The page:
Blind Spot: Hilter's Secretary
toten Winkel - Hitlers Sekretärin
review by Carrie Gorringe, 20 September 2002
27th Toronto International Film
Here's a new B-movie horror-film
title to go along with The Blob and Mars Needs Women:
I Was Hitler's Secretary!
Unfortunately, young Traudl Junge (née Hupps) lived out
that very role (right up to and including the infamous end in the
sub-Chancellery Bunker), and, fortunately, decided to tell her story
just before her death (she died from cancer just hours after the
film premiered at the 2002 Berlin Film Festival). In the process, she works her way through historical
territory which by now is well-known (if not well-worn). By the end, she is seen bitterly regretting the
"young fool" that she was when she resided within the
range of Hitler's charisma, but there have been many similar post
As with all of this post-Nazi-era
tales, however, there's always the nagging question of just how much
of this repentance was inspired by fear of reprisals or cynicism.
Frau Junge's, however, is far more persuasive in its claim to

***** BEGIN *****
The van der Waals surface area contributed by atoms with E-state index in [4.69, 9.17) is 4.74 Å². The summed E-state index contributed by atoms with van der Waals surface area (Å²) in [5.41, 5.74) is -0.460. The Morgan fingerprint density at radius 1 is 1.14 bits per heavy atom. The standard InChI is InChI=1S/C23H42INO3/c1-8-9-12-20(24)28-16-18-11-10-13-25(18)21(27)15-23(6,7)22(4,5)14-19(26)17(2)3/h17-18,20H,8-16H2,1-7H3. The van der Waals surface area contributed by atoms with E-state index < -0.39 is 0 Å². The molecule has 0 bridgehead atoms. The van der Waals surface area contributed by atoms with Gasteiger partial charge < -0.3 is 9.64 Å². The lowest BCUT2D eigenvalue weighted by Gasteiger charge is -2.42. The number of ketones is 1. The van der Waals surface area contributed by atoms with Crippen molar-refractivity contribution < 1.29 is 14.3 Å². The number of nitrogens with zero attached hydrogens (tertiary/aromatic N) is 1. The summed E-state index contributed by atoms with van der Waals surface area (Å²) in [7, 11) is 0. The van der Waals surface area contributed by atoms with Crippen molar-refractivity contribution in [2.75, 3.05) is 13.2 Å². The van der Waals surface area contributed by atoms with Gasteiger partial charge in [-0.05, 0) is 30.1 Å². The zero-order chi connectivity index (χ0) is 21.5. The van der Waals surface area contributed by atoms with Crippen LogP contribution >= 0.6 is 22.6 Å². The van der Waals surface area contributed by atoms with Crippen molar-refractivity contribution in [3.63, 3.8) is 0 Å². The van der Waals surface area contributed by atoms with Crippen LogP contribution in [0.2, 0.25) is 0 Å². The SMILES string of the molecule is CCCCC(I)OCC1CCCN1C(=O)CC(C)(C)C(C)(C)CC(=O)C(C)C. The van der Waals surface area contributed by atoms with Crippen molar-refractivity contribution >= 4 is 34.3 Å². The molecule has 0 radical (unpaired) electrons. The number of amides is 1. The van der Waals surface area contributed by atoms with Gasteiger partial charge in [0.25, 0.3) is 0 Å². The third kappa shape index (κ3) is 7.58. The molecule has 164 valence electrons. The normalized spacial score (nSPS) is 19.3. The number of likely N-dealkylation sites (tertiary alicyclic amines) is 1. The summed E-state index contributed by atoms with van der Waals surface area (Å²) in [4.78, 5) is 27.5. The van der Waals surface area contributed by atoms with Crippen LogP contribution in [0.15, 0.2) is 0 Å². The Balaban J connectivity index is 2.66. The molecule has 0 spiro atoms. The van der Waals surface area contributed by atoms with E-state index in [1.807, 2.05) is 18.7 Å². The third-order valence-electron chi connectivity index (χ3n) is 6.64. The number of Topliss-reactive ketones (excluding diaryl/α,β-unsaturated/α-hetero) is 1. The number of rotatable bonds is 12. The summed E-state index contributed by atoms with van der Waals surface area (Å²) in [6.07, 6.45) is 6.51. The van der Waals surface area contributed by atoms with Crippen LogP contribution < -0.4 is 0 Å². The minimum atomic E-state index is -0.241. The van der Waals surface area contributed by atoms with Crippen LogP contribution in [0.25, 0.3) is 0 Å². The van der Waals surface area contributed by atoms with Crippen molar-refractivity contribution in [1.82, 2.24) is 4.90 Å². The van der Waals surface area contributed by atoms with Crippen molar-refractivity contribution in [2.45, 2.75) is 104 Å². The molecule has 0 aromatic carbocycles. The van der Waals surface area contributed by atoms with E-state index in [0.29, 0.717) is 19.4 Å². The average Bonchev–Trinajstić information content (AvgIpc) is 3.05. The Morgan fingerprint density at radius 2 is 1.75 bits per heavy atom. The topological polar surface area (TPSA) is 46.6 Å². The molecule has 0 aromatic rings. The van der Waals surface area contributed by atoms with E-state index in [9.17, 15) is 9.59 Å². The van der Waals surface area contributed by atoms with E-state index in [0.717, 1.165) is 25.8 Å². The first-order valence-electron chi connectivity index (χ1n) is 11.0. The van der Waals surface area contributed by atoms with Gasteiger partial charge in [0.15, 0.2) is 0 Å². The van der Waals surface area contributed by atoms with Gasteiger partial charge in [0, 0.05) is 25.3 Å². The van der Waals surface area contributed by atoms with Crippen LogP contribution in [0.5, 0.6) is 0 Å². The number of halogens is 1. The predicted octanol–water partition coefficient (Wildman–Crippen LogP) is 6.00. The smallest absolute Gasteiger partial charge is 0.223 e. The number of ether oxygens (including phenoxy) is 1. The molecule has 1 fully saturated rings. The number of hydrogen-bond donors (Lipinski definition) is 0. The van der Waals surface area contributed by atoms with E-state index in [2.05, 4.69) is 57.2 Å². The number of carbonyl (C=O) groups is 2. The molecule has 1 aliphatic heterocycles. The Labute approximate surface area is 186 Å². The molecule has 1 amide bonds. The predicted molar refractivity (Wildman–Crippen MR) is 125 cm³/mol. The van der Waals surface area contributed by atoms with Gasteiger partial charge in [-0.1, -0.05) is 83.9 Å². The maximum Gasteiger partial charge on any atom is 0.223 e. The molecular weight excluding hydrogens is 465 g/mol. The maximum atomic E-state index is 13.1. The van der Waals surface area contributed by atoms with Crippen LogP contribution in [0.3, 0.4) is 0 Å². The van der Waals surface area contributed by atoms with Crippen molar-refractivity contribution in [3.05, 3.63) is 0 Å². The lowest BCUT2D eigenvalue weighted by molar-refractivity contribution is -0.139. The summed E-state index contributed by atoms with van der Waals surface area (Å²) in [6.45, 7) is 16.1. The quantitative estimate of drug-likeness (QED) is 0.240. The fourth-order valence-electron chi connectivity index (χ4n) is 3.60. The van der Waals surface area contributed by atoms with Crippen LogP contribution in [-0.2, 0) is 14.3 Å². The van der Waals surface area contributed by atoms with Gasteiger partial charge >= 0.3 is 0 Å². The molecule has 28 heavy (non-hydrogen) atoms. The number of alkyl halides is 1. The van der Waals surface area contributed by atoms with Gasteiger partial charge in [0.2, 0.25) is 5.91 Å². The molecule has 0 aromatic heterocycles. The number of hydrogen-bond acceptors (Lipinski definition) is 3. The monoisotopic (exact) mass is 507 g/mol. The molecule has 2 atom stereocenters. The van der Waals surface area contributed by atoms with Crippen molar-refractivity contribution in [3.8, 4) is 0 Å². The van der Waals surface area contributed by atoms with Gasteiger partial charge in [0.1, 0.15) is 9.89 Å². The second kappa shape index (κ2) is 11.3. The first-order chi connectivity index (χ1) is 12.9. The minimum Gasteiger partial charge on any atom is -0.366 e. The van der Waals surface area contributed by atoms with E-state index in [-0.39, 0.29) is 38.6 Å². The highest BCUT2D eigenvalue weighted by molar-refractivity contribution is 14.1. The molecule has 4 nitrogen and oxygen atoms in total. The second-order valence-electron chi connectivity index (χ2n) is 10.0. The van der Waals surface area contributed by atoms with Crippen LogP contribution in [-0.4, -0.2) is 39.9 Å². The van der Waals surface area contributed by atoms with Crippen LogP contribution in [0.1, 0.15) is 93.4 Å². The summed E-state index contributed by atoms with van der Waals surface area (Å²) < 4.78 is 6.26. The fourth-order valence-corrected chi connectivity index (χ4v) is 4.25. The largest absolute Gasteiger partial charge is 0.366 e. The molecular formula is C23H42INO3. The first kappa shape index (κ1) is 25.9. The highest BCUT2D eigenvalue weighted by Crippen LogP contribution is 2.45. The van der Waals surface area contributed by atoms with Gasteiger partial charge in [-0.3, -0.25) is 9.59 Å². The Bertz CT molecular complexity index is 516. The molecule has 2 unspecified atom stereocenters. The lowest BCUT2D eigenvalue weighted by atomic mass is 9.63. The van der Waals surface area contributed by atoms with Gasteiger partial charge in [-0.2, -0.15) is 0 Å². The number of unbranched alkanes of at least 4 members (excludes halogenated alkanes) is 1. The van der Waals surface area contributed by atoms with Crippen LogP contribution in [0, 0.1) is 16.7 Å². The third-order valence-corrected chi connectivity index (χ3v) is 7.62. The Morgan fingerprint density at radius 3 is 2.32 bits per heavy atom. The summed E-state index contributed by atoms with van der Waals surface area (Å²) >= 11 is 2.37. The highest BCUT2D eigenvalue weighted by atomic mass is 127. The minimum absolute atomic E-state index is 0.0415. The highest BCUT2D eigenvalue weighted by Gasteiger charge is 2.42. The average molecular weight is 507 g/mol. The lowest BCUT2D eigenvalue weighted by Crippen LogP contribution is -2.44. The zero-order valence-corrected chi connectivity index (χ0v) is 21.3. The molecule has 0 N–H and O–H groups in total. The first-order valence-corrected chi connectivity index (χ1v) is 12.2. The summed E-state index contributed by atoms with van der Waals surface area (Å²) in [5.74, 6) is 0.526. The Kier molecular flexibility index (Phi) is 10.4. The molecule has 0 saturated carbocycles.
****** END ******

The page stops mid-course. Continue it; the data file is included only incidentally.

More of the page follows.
legitimacy. She was
never a party member, but saw the idea of going to work in the Nazi
steno pool as both something fun to do, and also as a means of
escaping the notorious emotionally (and often physically) brutal
upbringing that many of her contemporaries shared (it's ironic that
it was through a most tangential relationship to the Nazi party –
with its anti-feminist beliefs – that Frau Junge may have
experienced her greatest personal and financial liberation).
She gained her position more through talent and luck (as the
result of an open competition) than through having the right
connections, and she claims not to have known that, at the end of
the contest, the winner would be working directly with Hitler.
Moreover, Frau Junge wasn't quick to cash in on her fame:
she reluctantly conceded to tell her story, and was, perhaps,
one of the few members of Hitler's entourage who nearly didn't.
As you watch the film, there's less of the usual feeling of
voyeurism that you get from these so-called "confessions;"
Frau Junge's tale unfolds like a form of personal catharsis.
This, it seems, is the "real" story from as
ordinary a person who was close to the inner circle as he/she was
likely to get: the person who
walked out from the belly of the beast with her morals reasonably
intact. But, did she
really, and how are we to ever know?
Paradoxically, in many ways, her forthrightness adds to the
ambiguity (the "deathbed confessional" nature of her
interviews also adds a touch of unease) and this is what keeps her
nevertheless remarkable story from becoming yet another of these
Toronto International Film Festival Coverage: